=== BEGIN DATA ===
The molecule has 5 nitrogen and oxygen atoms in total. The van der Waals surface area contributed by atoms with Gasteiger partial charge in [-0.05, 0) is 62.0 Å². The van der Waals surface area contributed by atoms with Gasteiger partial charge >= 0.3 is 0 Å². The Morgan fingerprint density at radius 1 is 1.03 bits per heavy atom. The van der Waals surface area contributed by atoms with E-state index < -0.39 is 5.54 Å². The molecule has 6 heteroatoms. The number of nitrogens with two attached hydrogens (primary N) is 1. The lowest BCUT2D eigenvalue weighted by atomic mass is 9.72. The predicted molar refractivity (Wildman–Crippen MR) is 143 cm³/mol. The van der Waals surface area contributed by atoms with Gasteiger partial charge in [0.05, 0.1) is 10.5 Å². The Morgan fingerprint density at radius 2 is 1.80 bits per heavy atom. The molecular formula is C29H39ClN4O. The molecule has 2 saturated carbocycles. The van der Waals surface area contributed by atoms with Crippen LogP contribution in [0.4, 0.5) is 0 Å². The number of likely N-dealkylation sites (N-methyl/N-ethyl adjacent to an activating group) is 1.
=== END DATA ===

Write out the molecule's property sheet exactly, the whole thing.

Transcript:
The molecule has 5 nitrogen and oxygen atoms in total. The van der Waals surface area contributed by atoms with Gasteiger partial charge in [-0.05, 0) is 62.0 Å². The van der Waals surface area contributed by atoms with Gasteiger partial charge >= 0.3 is 0 Å². The Morgan fingerprint density at radius 1 is 1.03 bits per heavy atom. The van der Waals surface area contributed by atoms with E-state index < -0.39 is 5.54 Å². The molecule has 6 heteroatoms. The number of nitrogens with two attached hydrogens (primary N) is 1. The lowest BCUT2D eigenvalue weighted by atomic mass is 9.72. The predicted molar refractivity (Wildman–Crippen MR) is 143 cm³/mol. The van der Waals surface area contributed by atoms with Gasteiger partial charge in [0.05, 0.1) is 10.5 Å². The Morgan fingerprint density at radius 2 is 1.80 bits per heavy atom. The molecular formula is C29H39ClN4O. The molecule has 2 saturated carbocycles. The van der Waals surface area contributed by atoms with Crippen LogP contribution in [0.4, 0.5) is 0 Å². The number of likely N-dealkylation sites (N-methyl/N-ethyl adjacent to an activating group) is 1.